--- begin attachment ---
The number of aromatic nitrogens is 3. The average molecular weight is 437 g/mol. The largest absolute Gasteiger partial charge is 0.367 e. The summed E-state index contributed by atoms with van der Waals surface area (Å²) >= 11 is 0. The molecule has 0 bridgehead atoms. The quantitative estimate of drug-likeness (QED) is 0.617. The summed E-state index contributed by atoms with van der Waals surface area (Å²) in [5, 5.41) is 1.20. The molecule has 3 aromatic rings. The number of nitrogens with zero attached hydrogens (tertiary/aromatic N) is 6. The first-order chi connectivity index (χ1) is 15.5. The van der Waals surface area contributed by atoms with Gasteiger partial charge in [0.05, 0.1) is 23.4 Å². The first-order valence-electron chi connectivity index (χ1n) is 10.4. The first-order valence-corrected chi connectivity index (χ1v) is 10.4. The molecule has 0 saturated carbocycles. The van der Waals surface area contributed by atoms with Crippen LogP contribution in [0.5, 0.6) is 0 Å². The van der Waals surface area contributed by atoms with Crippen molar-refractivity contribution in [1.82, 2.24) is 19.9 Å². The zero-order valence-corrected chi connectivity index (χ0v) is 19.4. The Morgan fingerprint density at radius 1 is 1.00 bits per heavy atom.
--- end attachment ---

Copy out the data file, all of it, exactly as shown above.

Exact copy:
The number of aromatic nitrogens is 3. The average molecular weight is 437 g/mol. The largest absolute Gasteiger partial charge is 0.367 e. The summed E-state index contributed by atoms with van der Waals surface area (Å²) >= 11 is 0. The molecule has 0 bridgehead atoms. The quantitative estimate of drug-likeness (QED) is 0.617. The summed E-state index contributed by atoms with van der Waals surface area (Å²) in [5, 5.41) is 1.20. The molecule has 3 aromatic rings. The number of nitrogens with zero attached hydrogens (tertiary/aromatic N) is 6. The first-order chi connectivity index (χ1) is 15.5. The van der Waals surface area contributed by atoms with Gasteiger partial charge in [0.05, 0.1) is 23.4 Å². The first-order valence-electron chi connectivity index (χ1n) is 10.4. The first-order valence-corrected chi connectivity index (χ1v) is 10.4. The molecule has 0 saturated carbocycles. The van der Waals surface area contributed by atoms with Crippen LogP contribution in [0.5, 0.6) is 0 Å². The van der Waals surface area contributed by atoms with Crippen molar-refractivity contribution in [1.82, 2.24) is 19.9 Å². The zero-order valence-corrected chi connectivity index (χ0v) is 19.4. The Morgan fingerprint density at radius 1 is 1.00 bits per heavy atom.